Although Glennon's research was limited to multinational companies, she believes that many American companies at the time also formed partnerships with companies abroad, a trend she expects will accelerate in the wake of the new H-1B restrictions.
This will be bad news for American workers. As University of North Florida professor Madeline Zavodny has found, a 1 percentage point increase in the share of H-1B workers in an occupation reduces the unemployment rate in that occupation by about 0.2 percentage points and boosts the earnings growth rate by about 0.1 to 0.26 percentage points. Indeed, each H-1B supports around 1.83 native jobs overall.
The more Trump tries to turn America into a fortress, the louder will be the sucking sound of jobs fleeing overseas, to use the immortal words of failed presidential candidate Ross Perot.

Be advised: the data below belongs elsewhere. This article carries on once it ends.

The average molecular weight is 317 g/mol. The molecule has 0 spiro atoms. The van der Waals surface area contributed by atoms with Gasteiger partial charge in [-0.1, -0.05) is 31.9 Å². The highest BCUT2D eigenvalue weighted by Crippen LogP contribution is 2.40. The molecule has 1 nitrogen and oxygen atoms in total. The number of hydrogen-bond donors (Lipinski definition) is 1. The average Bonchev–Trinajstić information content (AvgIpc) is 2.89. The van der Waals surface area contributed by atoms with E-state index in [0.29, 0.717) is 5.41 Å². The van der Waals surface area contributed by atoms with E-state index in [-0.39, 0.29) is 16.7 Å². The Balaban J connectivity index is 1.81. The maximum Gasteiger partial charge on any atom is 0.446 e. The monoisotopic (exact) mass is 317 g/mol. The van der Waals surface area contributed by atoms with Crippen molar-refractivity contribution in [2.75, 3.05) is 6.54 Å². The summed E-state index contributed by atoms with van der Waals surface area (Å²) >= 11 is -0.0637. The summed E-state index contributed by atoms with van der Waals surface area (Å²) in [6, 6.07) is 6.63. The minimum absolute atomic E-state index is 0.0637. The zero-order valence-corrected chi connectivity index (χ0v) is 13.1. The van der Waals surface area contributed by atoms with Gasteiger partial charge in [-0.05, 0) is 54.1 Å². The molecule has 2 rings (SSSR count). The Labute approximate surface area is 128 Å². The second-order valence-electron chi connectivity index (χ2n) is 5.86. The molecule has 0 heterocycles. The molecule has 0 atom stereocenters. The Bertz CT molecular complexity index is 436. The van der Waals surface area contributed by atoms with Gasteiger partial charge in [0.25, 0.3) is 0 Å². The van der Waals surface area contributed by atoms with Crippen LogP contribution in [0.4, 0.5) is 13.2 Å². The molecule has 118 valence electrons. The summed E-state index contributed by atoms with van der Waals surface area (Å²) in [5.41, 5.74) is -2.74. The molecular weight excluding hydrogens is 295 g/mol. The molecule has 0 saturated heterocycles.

There will be other economic downsides too. Measured by the number of patents, Glennon found that innovation increased in the foreign affiliates of multinational companies, benefiting the countries where they were located. Likewise, economist Charles I. Jones found that the increase in the share of scientists and engineers explains about half of total factor productivity gains in the U.S. in recent decades.
It is never a good idea to spurn foreign talent of any kind, low skilled or high. But it is a particularly bad time to do so right now given that the generous unemployment benefits that Congress handed Americans in the wake of the pandemic have already dried up the domestic source of workers for employers wishing to reopen. With another source of labor cut off, many more businesses will be forced to shut down, making the quick economic recovery that Trump so desperately wants that much less achievable.
A savvy businessman would understand that.
*The original wording erroneously stated that H-4 authorization had already been cancelled.